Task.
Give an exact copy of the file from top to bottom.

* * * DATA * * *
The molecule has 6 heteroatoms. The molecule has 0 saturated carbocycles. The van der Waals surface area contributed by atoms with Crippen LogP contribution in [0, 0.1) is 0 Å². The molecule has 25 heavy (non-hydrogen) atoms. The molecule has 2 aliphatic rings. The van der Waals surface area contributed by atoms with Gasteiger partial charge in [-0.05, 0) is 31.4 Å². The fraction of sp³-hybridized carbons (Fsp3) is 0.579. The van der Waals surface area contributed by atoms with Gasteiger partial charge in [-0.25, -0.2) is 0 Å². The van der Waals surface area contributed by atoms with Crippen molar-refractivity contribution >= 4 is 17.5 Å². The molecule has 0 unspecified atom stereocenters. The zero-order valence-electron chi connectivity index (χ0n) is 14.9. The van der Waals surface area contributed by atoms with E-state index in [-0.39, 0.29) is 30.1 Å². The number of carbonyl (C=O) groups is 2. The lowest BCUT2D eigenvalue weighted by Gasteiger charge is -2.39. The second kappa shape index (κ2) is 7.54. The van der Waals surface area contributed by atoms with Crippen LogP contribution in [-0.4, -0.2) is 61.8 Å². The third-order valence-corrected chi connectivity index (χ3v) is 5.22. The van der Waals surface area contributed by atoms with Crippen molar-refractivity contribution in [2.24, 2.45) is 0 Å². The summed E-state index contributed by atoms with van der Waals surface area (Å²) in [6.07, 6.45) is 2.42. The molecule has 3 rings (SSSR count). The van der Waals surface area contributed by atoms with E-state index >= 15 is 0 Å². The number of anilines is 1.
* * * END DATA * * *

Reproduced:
The molecule has 6 heteroatoms. The molecule has 0 saturated carbocycles. The van der Waals surface area contributed by atoms with Crippen LogP contribution in [0, 0.1) is 0 Å². The molecule has 25 heavy (non-hydrogen) atoms. The molecule has 2 aliphatic rings. The van der Waals surface area contributed by atoms with Gasteiger partial charge in [-0.05, 0) is 31.4 Å². The fraction of sp³-hybridized carbons (Fsp3) is 0.579. The van der Waals surface area contributed by atoms with Gasteiger partial charge in [-0.25, -0.2) is 0 Å². The van der Waals surface area contributed by atoms with Crippen molar-refractivity contribution >= 4 is 17.5 Å². The molecule has 0 unspecified atom stereocenters. The zero-order valence-electron chi connectivity index (χ0n) is 14.9. The van der Waals surface area contributed by atoms with E-state index in [-0.39, 0.29) is 30.1 Å². The number of carbonyl (C=O) groups is 2. The lowest BCUT2D eigenvalue weighted by Gasteiger charge is -2.39. The second kappa shape index (κ2) is 7.54. The van der Waals surface area contributed by atoms with Crippen LogP contribution in [-0.4, -0.2) is 61.8 Å². The third-order valence-corrected chi connectivity index (χ3v) is 5.22. The van der Waals surface area contributed by atoms with Crippen molar-refractivity contribution in [2.24, 2.45) is 0 Å². The summed E-state index contributed by atoms with van der Waals surface area (Å²) in [6.07, 6.45) is 2.42. The molecule has 3 rings (SSSR count). The van der Waals surface area contributed by atoms with E-state index >= 15 is 0 Å². The number of anilines is 1.